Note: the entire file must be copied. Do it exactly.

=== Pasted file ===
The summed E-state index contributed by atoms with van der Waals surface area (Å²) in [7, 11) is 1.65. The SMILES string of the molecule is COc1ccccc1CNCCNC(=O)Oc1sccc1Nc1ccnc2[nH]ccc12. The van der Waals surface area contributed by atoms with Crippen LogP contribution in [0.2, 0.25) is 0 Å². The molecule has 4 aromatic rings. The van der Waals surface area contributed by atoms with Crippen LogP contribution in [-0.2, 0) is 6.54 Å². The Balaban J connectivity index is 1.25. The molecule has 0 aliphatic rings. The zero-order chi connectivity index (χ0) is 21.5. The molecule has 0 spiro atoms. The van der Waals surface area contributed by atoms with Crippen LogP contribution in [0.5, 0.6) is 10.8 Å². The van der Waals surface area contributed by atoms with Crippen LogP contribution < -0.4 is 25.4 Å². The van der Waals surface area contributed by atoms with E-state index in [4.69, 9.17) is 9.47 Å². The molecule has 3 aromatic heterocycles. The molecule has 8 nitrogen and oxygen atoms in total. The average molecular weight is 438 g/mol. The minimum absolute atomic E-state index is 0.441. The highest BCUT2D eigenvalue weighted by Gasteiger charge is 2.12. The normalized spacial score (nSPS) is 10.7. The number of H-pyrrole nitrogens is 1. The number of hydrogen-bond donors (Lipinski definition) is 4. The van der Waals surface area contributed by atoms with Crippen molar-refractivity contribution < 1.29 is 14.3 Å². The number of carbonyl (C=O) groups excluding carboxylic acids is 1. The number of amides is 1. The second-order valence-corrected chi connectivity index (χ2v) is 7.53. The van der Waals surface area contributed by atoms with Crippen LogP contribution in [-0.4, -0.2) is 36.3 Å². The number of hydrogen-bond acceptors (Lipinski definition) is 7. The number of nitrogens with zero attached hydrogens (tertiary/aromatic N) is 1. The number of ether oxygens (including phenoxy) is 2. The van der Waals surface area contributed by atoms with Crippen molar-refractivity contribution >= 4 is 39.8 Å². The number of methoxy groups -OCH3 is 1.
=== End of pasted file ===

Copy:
The summed E-state index contributed by atoms with van der Waals surface area (Å²) in [7, 11) is 1.65. The SMILES string of the molecule is COc1ccccc1CNCCNC(=O)Oc1sccc1Nc1ccnc2[nH]ccc12. The van der Waals surface area contributed by atoms with Crippen LogP contribution in [0.2, 0.25) is 0 Å². The molecule has 4 aromatic rings. The van der Waals surface area contributed by atoms with Crippen LogP contribution in [-0.2, 0) is 6.54 Å². The Balaban J connectivity index is 1.25. The molecule has 0 aliphatic rings. The zero-order chi connectivity index (χ0) is 21.5. The molecule has 0 spiro atoms. The van der Waals surface area contributed by atoms with Crippen LogP contribution in [0.5, 0.6) is 10.8 Å². The van der Waals surface area contributed by atoms with Crippen LogP contribution < -0.4 is 25.4 Å². The van der Waals surface area contributed by atoms with E-state index in [4.69, 9.17) is 9.47 Å². The molecule has 3 aromatic heterocycles. The molecule has 8 nitrogen and oxygen atoms in total. The average molecular weight is 438 g/mol. The minimum absolute atomic E-state index is 0.441. The highest BCUT2D eigenvalue weighted by Gasteiger charge is 2.12. The normalized spacial score (nSPS) is 10.7. The number of H-pyrrole nitrogens is 1. The number of hydrogen-bond donors (Lipinski definition) is 4. The van der Waals surface area contributed by atoms with Crippen molar-refractivity contribution < 1.29 is 14.3 Å². The number of carbonyl (C=O) groups excluding carboxylic acids is 1. The number of amides is 1. The second-order valence-corrected chi connectivity index (χ2v) is 7.53. The van der Waals surface area contributed by atoms with Crippen LogP contribution in [-0.4, -0.2) is 36.3 Å². The number of hydrogen-bond acceptors (Lipinski definition) is 7. The number of nitrogens with zero attached hydrogens (tertiary/aromatic N) is 1. The number of ether oxygens (including phenoxy) is 2. The van der Waals surface area contributed by atoms with Crippen molar-refractivity contribution >= 4 is 39.8 Å². The number of methoxy groups -OCH3 is 1.